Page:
When Self-Care Becomes A Form Of Activism
Americans are stressed. Not all of them, but most of them. A November 2019 study by the American Psychological Association found that 60% of Gen Z and millennials want to stay informed about the news, but following it causes stress and anxiety. On top of that, more than half are uneasy about the upcoming presidential race. And who can blame them? American voters find themselves staring into an electoral abyss, with only an exhausting and polarizing political debate on the other side.
"I see people feeling paralyzed and wondering, 'What’s the point of anything?'" says Leisha Borja, MFT, a marriage and family therapist based in Valencia, California. "There’s a lot of hopelessness and helplessness."
Self care is an oft-cited solution for such ills, and while the cliche methods — massages, Netflix, and takeout — can be beneficial, realistically, a bath bomb can only take you so far. For some, finding a self-care strategy that speaks to their values is the solution. Yes, this might mean stepping out of your comfort zone, facing your fears, and putting in more work than applying a face mask, but as these five folks show, it can be more than worth it.
Faith As A Form Of Action
Every Friday evening, Meg Keene, the founder of the wedding planning site A Practical Wedding, gathers with her family to recite the Shabbat prayers and turn off her phone — even though she feels anxiety over the news that might await her when she turns it back on. “Shabbat is this invitation to step back and focus on family and friends, the people who really matter,” says Keene, who’s based in Oakland, California. “But it’s also a scary time, as a Jew, to be unplugged.” She recalls this past Yom Kippur, when she heard about the Halle, Germany, terrorist attack right before she turned off her cell for services. “I was scared, but I wasn’t going to be refreshing my phone,” she adds.
For Keene, rising anti-Semitism made her even more committed to her religious community — and, in turn, she’s discovered how self-care and activism can be intertwined. “I had always been political and outspoken, but in the past few years, I was noticing this rising anti-Semitism and found that people weren’t necessarily recognizing the gravity of what was happening to my community, and I really felt abandoned by people I thought were allies,” says Keene, citing discussions about Israel as an example. “There were conversations where people I thought were friends were saying really disturbing things about Zionism — when, from my perspective, replace ‘Zionist’ with ‘Jewish’ and the statement was really anti-Semitic.” Moments like these led Keene to reevaluate her relationships, forge deeper bonds with other Jewish women, and lean deeper into Jewish rituals.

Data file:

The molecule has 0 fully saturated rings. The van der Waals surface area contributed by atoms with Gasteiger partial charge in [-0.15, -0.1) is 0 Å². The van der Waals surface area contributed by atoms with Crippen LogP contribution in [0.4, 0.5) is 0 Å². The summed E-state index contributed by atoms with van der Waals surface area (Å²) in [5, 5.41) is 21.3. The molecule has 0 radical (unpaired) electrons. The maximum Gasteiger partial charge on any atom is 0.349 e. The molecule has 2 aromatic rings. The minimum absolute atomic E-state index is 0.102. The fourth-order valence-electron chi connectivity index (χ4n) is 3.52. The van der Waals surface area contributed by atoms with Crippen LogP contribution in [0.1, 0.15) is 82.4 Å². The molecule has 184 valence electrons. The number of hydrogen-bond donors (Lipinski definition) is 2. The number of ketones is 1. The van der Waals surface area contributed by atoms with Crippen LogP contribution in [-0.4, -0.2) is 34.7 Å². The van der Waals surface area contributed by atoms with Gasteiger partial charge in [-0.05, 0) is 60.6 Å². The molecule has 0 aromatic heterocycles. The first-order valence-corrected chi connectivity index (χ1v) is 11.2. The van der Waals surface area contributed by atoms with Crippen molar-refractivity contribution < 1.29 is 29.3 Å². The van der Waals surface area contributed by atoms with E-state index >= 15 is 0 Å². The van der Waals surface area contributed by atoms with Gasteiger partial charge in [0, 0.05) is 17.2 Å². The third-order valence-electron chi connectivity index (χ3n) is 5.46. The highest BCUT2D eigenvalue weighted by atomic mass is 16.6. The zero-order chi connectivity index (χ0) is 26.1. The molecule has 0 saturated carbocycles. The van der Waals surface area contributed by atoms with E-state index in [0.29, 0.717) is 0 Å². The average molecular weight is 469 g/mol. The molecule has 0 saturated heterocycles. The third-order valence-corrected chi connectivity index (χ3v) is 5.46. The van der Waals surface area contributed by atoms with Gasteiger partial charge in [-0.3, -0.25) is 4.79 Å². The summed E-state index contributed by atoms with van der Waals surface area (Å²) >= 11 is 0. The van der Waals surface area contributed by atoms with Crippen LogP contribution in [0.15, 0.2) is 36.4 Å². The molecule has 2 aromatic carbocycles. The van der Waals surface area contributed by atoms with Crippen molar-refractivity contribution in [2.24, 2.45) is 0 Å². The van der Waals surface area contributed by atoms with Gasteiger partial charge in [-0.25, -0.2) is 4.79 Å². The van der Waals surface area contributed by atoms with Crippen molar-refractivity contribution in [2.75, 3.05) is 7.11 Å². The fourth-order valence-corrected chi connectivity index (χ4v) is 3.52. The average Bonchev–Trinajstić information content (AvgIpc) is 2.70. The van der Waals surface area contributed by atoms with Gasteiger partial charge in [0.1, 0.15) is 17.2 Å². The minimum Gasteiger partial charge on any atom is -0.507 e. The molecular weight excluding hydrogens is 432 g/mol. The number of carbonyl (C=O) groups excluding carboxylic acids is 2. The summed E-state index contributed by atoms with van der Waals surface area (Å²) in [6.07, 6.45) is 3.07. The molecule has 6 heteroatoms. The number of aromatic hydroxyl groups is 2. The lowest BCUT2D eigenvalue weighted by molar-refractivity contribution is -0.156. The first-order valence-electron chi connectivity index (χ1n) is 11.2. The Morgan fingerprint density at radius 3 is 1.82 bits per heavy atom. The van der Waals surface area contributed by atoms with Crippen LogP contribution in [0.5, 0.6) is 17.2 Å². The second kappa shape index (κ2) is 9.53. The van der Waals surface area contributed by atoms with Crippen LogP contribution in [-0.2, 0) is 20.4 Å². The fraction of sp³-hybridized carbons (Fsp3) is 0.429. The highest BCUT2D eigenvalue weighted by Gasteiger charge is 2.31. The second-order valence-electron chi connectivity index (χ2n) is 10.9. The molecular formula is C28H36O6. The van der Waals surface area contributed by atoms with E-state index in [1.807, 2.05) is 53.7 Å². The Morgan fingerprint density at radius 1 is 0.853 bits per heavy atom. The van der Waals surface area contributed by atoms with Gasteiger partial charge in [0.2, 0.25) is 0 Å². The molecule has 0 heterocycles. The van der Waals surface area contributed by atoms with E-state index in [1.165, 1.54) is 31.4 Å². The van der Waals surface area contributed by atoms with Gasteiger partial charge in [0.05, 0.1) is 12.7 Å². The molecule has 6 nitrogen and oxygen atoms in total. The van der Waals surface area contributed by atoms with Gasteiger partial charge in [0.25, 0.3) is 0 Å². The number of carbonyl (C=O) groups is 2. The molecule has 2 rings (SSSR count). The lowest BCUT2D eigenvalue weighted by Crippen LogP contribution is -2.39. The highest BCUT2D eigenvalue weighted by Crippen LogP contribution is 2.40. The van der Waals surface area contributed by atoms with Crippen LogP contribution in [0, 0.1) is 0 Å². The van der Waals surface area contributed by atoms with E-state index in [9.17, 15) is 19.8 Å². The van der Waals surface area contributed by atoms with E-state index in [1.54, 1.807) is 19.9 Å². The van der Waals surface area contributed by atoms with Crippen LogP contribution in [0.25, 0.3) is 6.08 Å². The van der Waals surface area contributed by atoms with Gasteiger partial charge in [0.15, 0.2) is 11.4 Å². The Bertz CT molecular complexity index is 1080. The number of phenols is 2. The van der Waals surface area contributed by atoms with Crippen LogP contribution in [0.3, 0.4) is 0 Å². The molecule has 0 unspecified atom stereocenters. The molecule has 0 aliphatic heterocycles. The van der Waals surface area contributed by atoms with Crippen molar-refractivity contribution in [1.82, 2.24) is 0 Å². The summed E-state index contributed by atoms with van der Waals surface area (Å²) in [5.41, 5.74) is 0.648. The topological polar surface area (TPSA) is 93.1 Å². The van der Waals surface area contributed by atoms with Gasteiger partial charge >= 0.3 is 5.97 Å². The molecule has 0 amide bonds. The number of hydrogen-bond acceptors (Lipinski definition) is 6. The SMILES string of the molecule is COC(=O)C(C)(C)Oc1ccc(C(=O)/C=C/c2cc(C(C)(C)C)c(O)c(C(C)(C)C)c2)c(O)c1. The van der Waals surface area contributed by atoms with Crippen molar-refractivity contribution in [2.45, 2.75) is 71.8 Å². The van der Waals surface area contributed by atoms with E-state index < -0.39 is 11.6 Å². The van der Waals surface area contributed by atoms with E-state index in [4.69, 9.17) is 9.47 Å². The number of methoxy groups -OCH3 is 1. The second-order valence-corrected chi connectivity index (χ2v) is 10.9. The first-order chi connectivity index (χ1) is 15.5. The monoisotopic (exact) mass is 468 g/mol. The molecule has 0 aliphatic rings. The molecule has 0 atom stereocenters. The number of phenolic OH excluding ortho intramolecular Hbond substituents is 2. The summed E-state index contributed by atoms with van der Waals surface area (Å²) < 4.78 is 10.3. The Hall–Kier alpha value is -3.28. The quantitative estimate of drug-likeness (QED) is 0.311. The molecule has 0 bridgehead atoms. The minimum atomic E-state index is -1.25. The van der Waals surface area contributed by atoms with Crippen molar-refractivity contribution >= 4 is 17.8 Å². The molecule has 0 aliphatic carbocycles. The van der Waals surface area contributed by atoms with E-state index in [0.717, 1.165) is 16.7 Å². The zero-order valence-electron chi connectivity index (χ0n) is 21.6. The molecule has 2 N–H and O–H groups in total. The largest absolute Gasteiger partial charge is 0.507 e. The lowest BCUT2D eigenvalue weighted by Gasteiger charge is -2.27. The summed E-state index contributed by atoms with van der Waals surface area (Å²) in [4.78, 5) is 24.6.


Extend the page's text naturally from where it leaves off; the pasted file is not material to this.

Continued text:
For starters, Keene began wearing a Hebrew name necklace as a way to raise her visibility as a religious minority. She also began connecting with women around the country who were also Jewish and were also grappling with the same fear, confusion, and questions she was encountering. “The bedrock of self-care is human connections and relationships, and I’ve found connecting more to my faith to be a way to practice that self-care,” says Keene.
Today, she makes time for Talmud study, regular connection in real life and online with Jewish women, and sharing her perspective, voice, and opinions — even if divisive — to her nearly 5,000 Instagram followers. She teaches her children about the family’s Jewish faith and makes sure to decorate their home, placing multiple menorahs in the window during Hanukkah. “Having that community to depend on lets me speak out and share my truth,” she says. “I may be afraid, but I’m not going to hide.”
Sobriety As A Way To Battle Microaggressions
A few months before she decided to get sober in 2016, Jocellyn Harvey came home to a Ku Klux Klan flyer on her door. “The area I live in is very white, and I definitely knew it was targeted toward me,” says Harvey, who lives in Burlington, Vermont. Harvey, a daily drinker at the time, realized sobriety was essential for her future — but also recognized that rising external tension would make that lifestyle that much more challenging.
“There was a lot in coming to terms with my blackness in a very hard way,” says Harvey, on the early days after she gave up drinking. “After the election, there was heightened anxiety, and I would feel really nervous walking on the sidewalk. If I passed a few white guys, I would wonder, ‘Would these be the type of men who would push me into the street?’”
Those feelings made Harvey even more committed to prioritizing her mental health and identifying ways to manage and deal with racial tension. “Even though my sponsor is white and my therapist is white, both have the empathy and space to hear and validate my experiences, which is important,” says Harvey. Not drinking also led her to a months-long project in cleaning and decluttering her home, creating an oasis from the outside world.
Harvey’s Instagram account and website, Recovering the Home, chronicle that journey. She says leaning into different sobriety methods helped her remain sober and prioritize her self-care — a lesson she wants to share with other women. “I get people asking me, ‘OK, who else can I follow who is a black woman in recovery?’ And I have about five names I can give them,” she says. “But the bigger message is that you don’t have to do it alone. Recovery groups may not work for everyone, but they’re a place you can go where people instantly understand you.”